It is sadly ironic that one can't legally get rid of ballot initiatives through a ballot initiative.
If you could, I would dedicate my entire summer to standing out in front of Anchorage big box stores asking people if they were registered voters, and then promising in a strong, compelling voice that if folks would just sign this petition, they would never be harassed by people doing petition drives ever again.
I am feeling very secure in my ability to get the magic number of signatures to qualify for a nod from the lieutenant governor.
An obvious effort in futility, there are a learned few who suggest that I should do it anyway. They tell me that the Division of Elections would let the petition roll, the lieutenant governor would certify my signatures, the measure would go on the ballot, and a crazy amount of money would be made by two out-of-state public relations firms and their contractors. The measure would pass, and it would be implemented.
At that point, someone would have to apply for an initiative and be rejected in order to be able to sue. The case would bounce through the Alaska court system, snowballing attorneys fees all the way.
After artificially boosting the health of certain economic sectors at the expense of others, the staggering opportunity costs of the distraction of my measure-banning measure may be tabulated by ISER, but would never gain the attention of the media.
Eventually the courts would determine what most figured in the first place -- you can't amend the Alaska Constitution with a ballot measure.
Which begs the question, why not? If ballot measures reflected the best practices in crafting law -- why shouldn't you be able to?
Some argue that ballot measures usurp the democratic process of duly elected officials holding recorded public hearings as the measure makes its way through specialized committees that look at the different aspects of the concern.
They also bypass the sound practice of having bills vetted by a well-trained legal department to make sure they met the legislative intent, didn't create inherent conflict with laws already on the books, didn't create unintended consequences, and had all the components necessary to make the legislation structurally sound.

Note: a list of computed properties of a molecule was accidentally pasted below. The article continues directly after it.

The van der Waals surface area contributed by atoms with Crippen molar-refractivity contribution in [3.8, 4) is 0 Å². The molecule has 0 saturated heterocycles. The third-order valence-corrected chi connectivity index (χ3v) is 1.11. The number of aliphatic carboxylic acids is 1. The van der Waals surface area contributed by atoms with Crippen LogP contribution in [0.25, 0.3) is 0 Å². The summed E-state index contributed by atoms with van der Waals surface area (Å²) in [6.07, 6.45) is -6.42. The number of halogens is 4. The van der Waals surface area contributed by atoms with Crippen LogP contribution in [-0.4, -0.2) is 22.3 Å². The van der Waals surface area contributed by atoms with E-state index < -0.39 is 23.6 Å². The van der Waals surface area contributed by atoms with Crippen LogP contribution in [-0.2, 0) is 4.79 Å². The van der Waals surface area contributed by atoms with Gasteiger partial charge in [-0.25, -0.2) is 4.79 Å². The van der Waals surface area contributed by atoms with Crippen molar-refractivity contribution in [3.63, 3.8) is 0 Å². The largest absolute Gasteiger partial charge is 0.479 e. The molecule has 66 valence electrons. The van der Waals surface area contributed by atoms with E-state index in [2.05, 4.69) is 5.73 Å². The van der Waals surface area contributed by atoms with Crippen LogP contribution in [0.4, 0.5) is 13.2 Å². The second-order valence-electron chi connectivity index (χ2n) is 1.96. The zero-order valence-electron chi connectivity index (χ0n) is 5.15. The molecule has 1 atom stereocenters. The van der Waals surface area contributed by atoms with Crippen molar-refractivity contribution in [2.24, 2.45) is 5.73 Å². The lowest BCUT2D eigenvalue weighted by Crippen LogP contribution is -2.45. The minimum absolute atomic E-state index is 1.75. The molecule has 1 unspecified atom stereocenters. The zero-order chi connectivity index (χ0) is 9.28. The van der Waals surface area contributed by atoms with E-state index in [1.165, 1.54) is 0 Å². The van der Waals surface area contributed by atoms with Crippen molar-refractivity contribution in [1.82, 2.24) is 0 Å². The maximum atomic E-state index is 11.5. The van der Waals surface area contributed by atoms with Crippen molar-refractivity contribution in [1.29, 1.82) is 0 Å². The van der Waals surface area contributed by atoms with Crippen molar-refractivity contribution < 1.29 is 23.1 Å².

And let's not forget the nod to the separation of powers that is the foundation of our system of government -- the powerful stroke of the governor's pen checked and balanced by the ability of the majority to override his veto.
I would argue that the ballot measure process is the power of an emotionally charged mob fueled by special interest money to side-step our carefully crafted, time-proven process.
The Alaska ballot measure was created in a time of second-guessing. A roomful of folks in Fairbanks were aware they were embarking on a new and unique social studies experiment with real world implications when they created the Alaska Constitution. None of them had done it before. The learning curve was steep, and the risk high, so they built in exit strategies in case things didn't work out like they intended: A ten-year constitutional convention and the ballot measure process.
Alaskans have never felt the need to open Pandora's box and hold a constitutional convention, but over the years, ballot measures have increasingly become well-funded publicity stunts that create more harm than good.
They get us sidetracked, re-appropriating scant resources to fight campaigns that time and again have been demonstrated to be fueled by those who are unwilling or unable to successfully make it through the legislative process ... often for good reason.
Ballot measure fights take the public's eye off the game, and that is what makes them so dangerous. Once passed, it is years before the Legislature is able to consider how to stem any damage, and those who are harmed in the meantime are never made whole.
I did an informal survey of a dozen legislators on this topic. Most suggested it would be political suicide for them to introduce such a measure, which is probably true. No one wants to tell a constituent that their choices are being limited for the collective good. The collective good needs to explain that.
It would take a well-funded campaign to educate the public on the issue, and how would you ever get the resources together for that discussion ... except by filing a ballot measure.
Dorene M. Lorenz, a fourth-generation Alaskan from Seward, produces and hosts ABC's "Alaska Political Insider." She has served on the Seward City Council and the Seward Historic Preservation Commission, and recently on the Anchorage Art Commission. She is a published novelist and an award winning artist.
The views expressed here are the writer's own and are not necessarily endorsed by Alaska Dispatch, which welcomes a broad range of viewpoints. To submit a piece for consideration, e-mail commentary(at)alaskadispatch.com.